The active selfishness and materialism which pervade the world make the effort to uplift humanity seem futile to superficial observers. But the very excess of activity has in it the elements of hopefulness for better things. W. Q. Judge, in speaking of this iron age, said: Yet Kali Yuga, by its very nature and terrible, swift momentum, permits one to do more with his energies in a shorter time than in any other Yuga.
The vanities and vices, the selfishness and sensuality on every hand are but the gropings of the awakening, bewildered soul in the effort to express itself through the blinding flesh. It is a crucial time for aspiring hearts, as each one not only contends against the materialism of the thought-world, but is hampered in the fight by his own failures of former lives. The fever and restlessness, the monetary mania, the unsatisfied longing and weariness, the infidelities to mere sense ties, the excesses and ennui, mark the progress of the soul through the weary maze of matter. Truth is the object of its search, and these phases of illusion which interest, inspire and disappoint in their turn, are being rapidly reviewed and discarded as counterfeit.
If only leisure and money and power were needed to make happiness, why do the wealthy and influential seek it so vainly? Their environment has all the advantages which even the most radical of material reformers could ask. But the unsatisfied soul looks out alike from patrician and from plebeian eyes, and the faces in all classes of society carry a common look of restless disappointment.
Only a knowledge of the reality of man's divinity can put harmony and purpose into the discordant activities of modern life, and make it worthy the name of living. It is a realizing sense of this "hunger and thirst of the heart," which prompts the reiteration of Theosophic truths in spoken and written words. The students of the philosophy feel the force of the injunction to freely give what they have so freely received. The world's great need and its active search for truth make the story of man's higher nature a fitting one. The soul, struggling for greater consciousness, can only find expression in the language of the higher life and cannot speak the dialect of money and gems, ambition or physical sensation.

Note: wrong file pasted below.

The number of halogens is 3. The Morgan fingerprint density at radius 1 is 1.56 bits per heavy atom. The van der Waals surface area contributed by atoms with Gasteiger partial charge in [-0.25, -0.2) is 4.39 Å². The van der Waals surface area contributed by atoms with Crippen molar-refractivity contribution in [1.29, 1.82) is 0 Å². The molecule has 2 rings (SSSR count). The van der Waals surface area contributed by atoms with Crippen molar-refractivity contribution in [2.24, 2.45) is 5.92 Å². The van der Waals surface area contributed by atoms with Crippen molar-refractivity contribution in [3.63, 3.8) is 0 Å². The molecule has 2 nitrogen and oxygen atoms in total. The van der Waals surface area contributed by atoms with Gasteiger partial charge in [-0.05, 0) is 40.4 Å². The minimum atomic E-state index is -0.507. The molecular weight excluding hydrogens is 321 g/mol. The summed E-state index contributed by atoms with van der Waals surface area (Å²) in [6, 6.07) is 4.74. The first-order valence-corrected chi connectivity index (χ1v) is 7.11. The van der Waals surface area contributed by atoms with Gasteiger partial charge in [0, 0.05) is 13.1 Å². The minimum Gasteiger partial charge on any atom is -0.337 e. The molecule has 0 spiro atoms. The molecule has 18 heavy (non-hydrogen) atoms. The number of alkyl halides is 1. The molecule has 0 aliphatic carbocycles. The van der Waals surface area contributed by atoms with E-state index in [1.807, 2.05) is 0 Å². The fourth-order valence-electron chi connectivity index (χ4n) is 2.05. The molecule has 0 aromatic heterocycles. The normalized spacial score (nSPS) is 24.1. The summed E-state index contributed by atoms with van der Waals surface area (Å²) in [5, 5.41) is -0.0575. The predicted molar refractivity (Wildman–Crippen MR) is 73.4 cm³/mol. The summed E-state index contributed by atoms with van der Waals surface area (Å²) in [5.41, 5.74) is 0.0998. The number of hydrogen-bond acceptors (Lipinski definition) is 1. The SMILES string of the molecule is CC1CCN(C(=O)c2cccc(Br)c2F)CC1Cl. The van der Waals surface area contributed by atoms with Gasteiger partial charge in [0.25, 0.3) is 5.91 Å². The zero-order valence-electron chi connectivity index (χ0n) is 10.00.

Satisfaction and peace will come from the knowledge that men are making their own limitations by living in the narrow limits of the lower nature. We receive what we ask and find what we seek. If our desire is for money it will come, though we mortgage the truth to get it. If we are seeking the truth we shall find it, though it cost a host of lesser things. Each possession has its own quality of force; and though truth can illumine a world of doubt and ignorance, the coin of selfishness can shut out its light as a copper cent close to the eyes may obscure the radiant sunshine.
In this paradox of life, the active materialism which puzzles and discourages dogmatic preachers and superficial pessimists is a basis of hope for wider-eyed believers in man's divinity. Evidently the soul of restless humanity is awakening with an impelling desire to find its own, which is manifestly not of the things it so eagerly examines. Thus it comes to pass that the momentum of materialism in this age of Kali Yuga will carry the saving minority of honest seekers round the cycle of experience toward a point of greater peace. The wisdom of the hour is to work in harmony with the real spirit of the times. Those who bravely engage in the active performance of their present Karmic duties, and thus consciously utilize the force which is thoughtlessly dissipated in the prevailing confusion, may crowd the languid efforts of several lives into one decisive victory. The actors in today's drama have unusual opportunities for advancement, since all things "work together for the good of those who love the Law."
Universal Brotherhood Path